Domaine Pierre Usseglio & Fils Cuvee de mon Aieul Chateauneuf du Pape 2007
95% Grenache, 5% Syrah. A New World wine but a nice one, with ripe and rich blueberry flavors, some licorice and coffee and pretty raspberry on the finish. 93

Domaine Grand Veneur Les Origines Chateauneuf du Pape 2007
50% Grenache, 30% Mouvedre and 20% Syrah, the latter two in 100% new oak. Parker said, "This has as much new oak as any wine in the tasting." The aroma is closed tight, but there's nice blackberry fruit on the palate with decent acidity, a hint of Concord grape and some Cabernet Franc-like herbaceousness. Tannic on the finish. Though all these wines will probably be better in 5 years (or more), waiting on this one is mandatory. 90

Domaine De La Janasse Vieilles Vignes Chateauneuf du Pape 2007
85% Grenache with 15% Syrah, the latter aged in small new oak barrels. Over 16% alcohol. Parker said, "It's the most powerful wine of the day. It's a hippo with a ballerina dress on." I liked it better than that image, and better than most of the other hippos. Really ripe and rich blackberry fruit with a hint of chocolate. Soft, syrupy tannins. There is more elegance here, like a hippo bathing in blueberry pie. Daintily. 91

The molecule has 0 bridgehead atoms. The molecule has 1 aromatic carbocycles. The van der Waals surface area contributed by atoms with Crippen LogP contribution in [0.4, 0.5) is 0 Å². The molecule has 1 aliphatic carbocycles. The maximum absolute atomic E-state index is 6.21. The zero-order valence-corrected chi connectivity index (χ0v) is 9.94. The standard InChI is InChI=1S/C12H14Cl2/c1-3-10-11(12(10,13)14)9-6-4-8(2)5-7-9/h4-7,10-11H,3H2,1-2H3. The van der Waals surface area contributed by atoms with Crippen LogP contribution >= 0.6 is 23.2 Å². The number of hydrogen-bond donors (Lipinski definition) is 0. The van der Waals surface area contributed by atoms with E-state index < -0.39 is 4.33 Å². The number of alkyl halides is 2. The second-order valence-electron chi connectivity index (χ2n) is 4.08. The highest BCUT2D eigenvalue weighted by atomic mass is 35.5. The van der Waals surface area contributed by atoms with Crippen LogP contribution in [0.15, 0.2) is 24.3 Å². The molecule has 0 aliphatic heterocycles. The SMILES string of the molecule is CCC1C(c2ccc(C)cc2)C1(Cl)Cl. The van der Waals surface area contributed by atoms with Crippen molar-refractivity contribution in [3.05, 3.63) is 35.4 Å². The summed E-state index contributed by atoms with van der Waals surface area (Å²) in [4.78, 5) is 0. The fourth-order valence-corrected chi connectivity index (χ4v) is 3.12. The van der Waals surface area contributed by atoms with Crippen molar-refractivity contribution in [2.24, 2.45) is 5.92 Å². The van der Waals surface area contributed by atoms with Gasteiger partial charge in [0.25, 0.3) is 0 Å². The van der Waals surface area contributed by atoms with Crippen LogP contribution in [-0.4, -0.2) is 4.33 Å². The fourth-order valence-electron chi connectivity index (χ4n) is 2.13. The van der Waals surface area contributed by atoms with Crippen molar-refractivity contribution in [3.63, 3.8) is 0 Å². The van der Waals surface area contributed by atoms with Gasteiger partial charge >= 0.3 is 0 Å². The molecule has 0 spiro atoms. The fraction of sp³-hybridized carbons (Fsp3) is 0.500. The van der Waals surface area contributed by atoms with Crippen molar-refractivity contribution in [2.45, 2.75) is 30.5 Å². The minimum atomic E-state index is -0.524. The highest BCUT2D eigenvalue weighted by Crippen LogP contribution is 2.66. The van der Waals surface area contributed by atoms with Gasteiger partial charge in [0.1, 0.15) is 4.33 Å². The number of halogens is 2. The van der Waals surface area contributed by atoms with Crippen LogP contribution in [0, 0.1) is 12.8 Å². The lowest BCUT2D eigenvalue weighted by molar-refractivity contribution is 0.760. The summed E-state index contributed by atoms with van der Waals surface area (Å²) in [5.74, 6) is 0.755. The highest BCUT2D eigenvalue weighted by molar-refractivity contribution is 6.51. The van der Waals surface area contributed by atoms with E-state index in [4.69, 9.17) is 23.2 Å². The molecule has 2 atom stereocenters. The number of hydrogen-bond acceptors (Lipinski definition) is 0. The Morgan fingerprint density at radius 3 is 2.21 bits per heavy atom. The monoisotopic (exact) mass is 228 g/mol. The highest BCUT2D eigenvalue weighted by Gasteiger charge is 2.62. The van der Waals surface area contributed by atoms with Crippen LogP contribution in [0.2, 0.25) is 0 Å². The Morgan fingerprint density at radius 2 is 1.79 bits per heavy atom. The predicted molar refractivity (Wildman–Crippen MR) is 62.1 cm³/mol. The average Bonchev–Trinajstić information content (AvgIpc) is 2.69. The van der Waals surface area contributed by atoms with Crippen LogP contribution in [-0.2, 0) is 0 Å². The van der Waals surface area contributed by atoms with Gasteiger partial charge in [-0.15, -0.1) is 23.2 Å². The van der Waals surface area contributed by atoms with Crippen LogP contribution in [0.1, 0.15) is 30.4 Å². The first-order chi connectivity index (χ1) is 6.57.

beth - the wine school said...

"I'm sorry to serve all these wines that are not made in 100% new oak and overextracted," Parker said. "It might not help my reputation."

Good post - showing Parker as whole, opposed to breaking him down in the simpler colors of black and white.

Merci for a great post.

W. Blake Gray said...

Thanks, Beth. I don't agree with all of Parker's favorite wines, but I could say that of any critic. The hyperbolic criticism of him simply isn't accurate.

Anonymous said...

I'm curious - was the Rayas their 2005 which was just released, or 2007, which as I understand it isn't bottled yet? Cheers.

W. Blake Gray said...

The '07. I believe they bottled it especially for this occasion.

Saying that does raise the question of the infamous "Parker blend" that Bordeaux vintners are supposed to make, but this wine was not at all in the style he is most famous for recommending.

Chris Parente said...

Wow, what a great post, thanks for the Parker portrait and the list of CNPs. My wife and I just recently had a fantastic Paul Autard, and tasting a Bastide Saint Dominique. However, FWIW I prefer the 2006 Autard to the 2007.

Ever read the "Emperor of Wine?" Very detailed, balanced view IMO of Parker.